The weekend looks potentially wet / very wet over north-west Scotland and this rain will also push into northern England and Ireland through the day on Saturday, but always wettest over Scotland and primarily affecting western coastlines the worst. Further south and east it looks like being a dull day, but mild with potentially a strong westerly / south-westerly wind. Sunday looks much nicer with sunshine over much of England and in it those temperatures will zip into double figures so nice really. They’ll still be rain sitting over north-west Scotland and Ireland and that will peg things back there. Winds will be moderate and from the west.

Weather Outlook

As the Unisys Weather GIF shows at the top of this blog, we have a very cold, wet area of low pressure sitting right above us next week, but we look to be sheltered from this by high pressure keeping it north of us, so the weather looks settled next week, mainly dry with perhaps some rain affecting Ireland and Scotland early in the week, but otherwise a good week really for early March.

Agronomic Notes

The year so far…

Well February passed with a relatively dry month (save for the end) for the south of England and Midlands, but wet / very wet for the north of England, Scotland, Wales and for Ireland as well. Growth-wise you can see how different the last two years have been in the graphs below ;


The graphs show that practically no growth occurred during February 2015 and as is often the case, January was a better growth month than February. The figure for February in terms of GDD was actually lower than February 2013, when we had our worst winter for years, so it shows just how prolonged the cold spell was this year, practically the entire month of February.

Unfortunately this year it was another wet January for many so that means early hollow coring opportunities weren’t great during the month, however with February being relatively dry for many till the end of the last week, a good number of clubs have aerated already. Reports from the south of England and Midlands indicate The Midlands, south and east of England only received 30 – 40mm of rain during February, but I know further west and north of this, amounts were much higher.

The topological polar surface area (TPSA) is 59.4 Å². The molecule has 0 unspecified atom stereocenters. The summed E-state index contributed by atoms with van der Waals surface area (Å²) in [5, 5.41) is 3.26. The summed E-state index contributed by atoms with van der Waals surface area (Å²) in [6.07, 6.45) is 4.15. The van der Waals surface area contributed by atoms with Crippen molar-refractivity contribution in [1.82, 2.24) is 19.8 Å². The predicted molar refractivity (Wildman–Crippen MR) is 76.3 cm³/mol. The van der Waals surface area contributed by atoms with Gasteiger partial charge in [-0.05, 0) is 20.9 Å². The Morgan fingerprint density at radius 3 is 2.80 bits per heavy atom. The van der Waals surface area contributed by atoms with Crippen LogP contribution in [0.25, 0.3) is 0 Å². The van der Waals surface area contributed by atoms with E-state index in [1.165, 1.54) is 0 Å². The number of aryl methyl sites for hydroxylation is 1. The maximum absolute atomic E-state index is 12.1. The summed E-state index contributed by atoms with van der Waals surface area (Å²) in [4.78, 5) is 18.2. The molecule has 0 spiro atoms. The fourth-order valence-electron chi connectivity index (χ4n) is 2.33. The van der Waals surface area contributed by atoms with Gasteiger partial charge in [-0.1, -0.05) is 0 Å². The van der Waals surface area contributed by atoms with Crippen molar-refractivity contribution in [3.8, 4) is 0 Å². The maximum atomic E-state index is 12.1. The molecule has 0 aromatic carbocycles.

A consequence of the lack of growth during February for both winter sports fields and heavy play areas like tees, walkways between green and tees, etc is that there has been little recovery from play, so I anticipate these areas are going into March with significantly less grass cover than last year.

The problem will be generating growth if no rainfall is forthcoming in the drier areas of the U.K and Ireland, to wash granules in and get things moving, particularly if next week’s high pressure looks like keeping things dry. Ironic really that we will need some rainfall to get some growth in some areas of the country. It may be the case if air temperatures lift up for us that liquid fertilisation using low water volumes (to bypass a cold soil) will be the order of the day and certainly when it comes to greens fertilisation, I think this will be the case.

Is a foliar fertiliser different from a liquid fertiliser ?

I attended an ok class on Foliar Fertilisation at GIS2015, only ok because it tended to deal with the use of liquid and foliar fertilisers during warmer climates and its conclusion was that urea was the best foliar fertiliser.

Of course the issue over here is that urea has to be converted by hydrolysis and the presence of an enzyme (urease) before it is plant-available and this process requires temperature. Now temperature is something we don’t have in the spring in the U.K and Ireland, so if you went spraying straight urea everywhere this week for example, you would need a calendar to gauge the response it would be that slow. This time of year, ammonium and nitrate N forms are key to getting an early spring response because they don’t require conversion to be plant-available and even if they are less efficient in terms of plant uptake (the plant leaf takes up nitrate less effectively than ammonium or urea it appears) you still see an excellent turf response from applying these N forms in a foliar form.